The course has kept a small treat for you, with a short but steep ascent to the Torre Badùm at some 50-60 meters up. The iconic watchtower of the northeast shore. But again the reward is instant. The goal is now very near at Peñíscola, just below 6K away.

These last kilometers will feel like the longest, but they are the last. We’ve passed the marathon distance and the point where I finally DNF’ed last year. My nausea let’s go, I even have the strength to climb the steep ascent to the Torre Badùm instead of following the longer serpentine gravel road. Johan struggles with sensations of cramps but hangs in tough. My head is clear and the body is just tired, not broken.

The Torre Badùm sentinel watchtower, standing 11 meters tall since 1554!

We take the photo op at the watchtower, but make the stop short. We want to finish our journey before the sun comes down and in time to enjoy the Finisher paella!

Leaving Torre Badùm we can see the Peñíscola castle clearly, even make out windows and other details. We’re close, but there’s still some 5K away… Always those longest kilometers, but our spirits are high.

Back at the castle wall, and the Font de la Petxina, we are officially done! Finishers of la Ultra Irta 2016!

Our GPS watches stop at 58K, but it was probably around 57, considering the GPS flowers created at the crew pitstops. Some 2K home from the castle I ask one final time if Johan wants to take it to 60K, but he’s fine with what we got. I don’t argue much at all.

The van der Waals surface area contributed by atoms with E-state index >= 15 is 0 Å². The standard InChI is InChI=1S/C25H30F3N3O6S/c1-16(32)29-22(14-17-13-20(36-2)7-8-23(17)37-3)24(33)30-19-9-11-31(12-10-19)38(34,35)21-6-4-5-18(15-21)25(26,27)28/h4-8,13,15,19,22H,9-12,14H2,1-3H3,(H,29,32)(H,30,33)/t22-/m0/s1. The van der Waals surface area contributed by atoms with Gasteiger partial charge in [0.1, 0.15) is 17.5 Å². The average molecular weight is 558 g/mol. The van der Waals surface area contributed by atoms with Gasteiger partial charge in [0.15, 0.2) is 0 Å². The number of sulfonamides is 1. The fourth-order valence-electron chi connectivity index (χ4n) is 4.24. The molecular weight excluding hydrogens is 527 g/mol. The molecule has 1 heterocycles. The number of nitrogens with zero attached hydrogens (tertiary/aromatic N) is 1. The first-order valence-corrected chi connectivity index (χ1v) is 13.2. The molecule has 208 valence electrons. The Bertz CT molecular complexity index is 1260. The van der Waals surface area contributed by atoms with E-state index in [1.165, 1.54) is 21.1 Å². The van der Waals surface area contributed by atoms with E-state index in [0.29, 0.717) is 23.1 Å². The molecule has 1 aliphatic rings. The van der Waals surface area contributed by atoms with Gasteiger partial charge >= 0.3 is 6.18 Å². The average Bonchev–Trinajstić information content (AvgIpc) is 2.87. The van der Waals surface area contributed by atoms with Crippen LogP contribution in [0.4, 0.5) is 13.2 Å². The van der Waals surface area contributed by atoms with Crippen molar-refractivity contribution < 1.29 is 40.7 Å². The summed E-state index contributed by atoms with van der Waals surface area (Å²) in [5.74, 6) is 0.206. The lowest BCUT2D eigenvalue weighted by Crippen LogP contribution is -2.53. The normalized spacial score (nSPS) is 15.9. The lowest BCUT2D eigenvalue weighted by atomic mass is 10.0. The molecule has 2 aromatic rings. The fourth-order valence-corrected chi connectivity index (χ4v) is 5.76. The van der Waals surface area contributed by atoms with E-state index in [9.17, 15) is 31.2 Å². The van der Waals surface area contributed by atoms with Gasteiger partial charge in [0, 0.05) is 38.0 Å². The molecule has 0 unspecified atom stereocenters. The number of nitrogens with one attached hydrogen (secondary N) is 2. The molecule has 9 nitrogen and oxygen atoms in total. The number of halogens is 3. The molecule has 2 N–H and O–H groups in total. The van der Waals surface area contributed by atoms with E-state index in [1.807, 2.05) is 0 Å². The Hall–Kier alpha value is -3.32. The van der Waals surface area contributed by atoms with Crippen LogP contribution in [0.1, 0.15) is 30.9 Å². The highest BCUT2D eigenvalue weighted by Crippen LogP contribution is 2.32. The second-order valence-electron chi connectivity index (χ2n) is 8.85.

Original route from 2015

It starts to sink in: We did it. We can go home and treat ourselves with a Cava toast, thankful to our wonderful support crew and family. It was a good adventure, ¡bon aventura!

Some hours later we find ourselves featured on the biggest local Facebook group – the Photoblog Peñíscola. I hope some people find our Ultra Irta experience inspirational, and not just crazy!

Crewman Stian shows off the official Ultra Irta t-shirt


  • Distance: ~57-58 Km and 1600 vm’s
  • Time: 9:24 hours
  • Avg. Hear Rate: 128 bpm. Too high initially, but it got sorted.
  • Blisters: 1 – it was small.
  • Shoes: Inov-8 TrailTalon 275 – Good absorbation of the hard tracks, but perhaps the higher drop affected my achilles’ tendon slightly?
  • Strava  links, result fly by, activity: https://www.strava.com/activities/779888920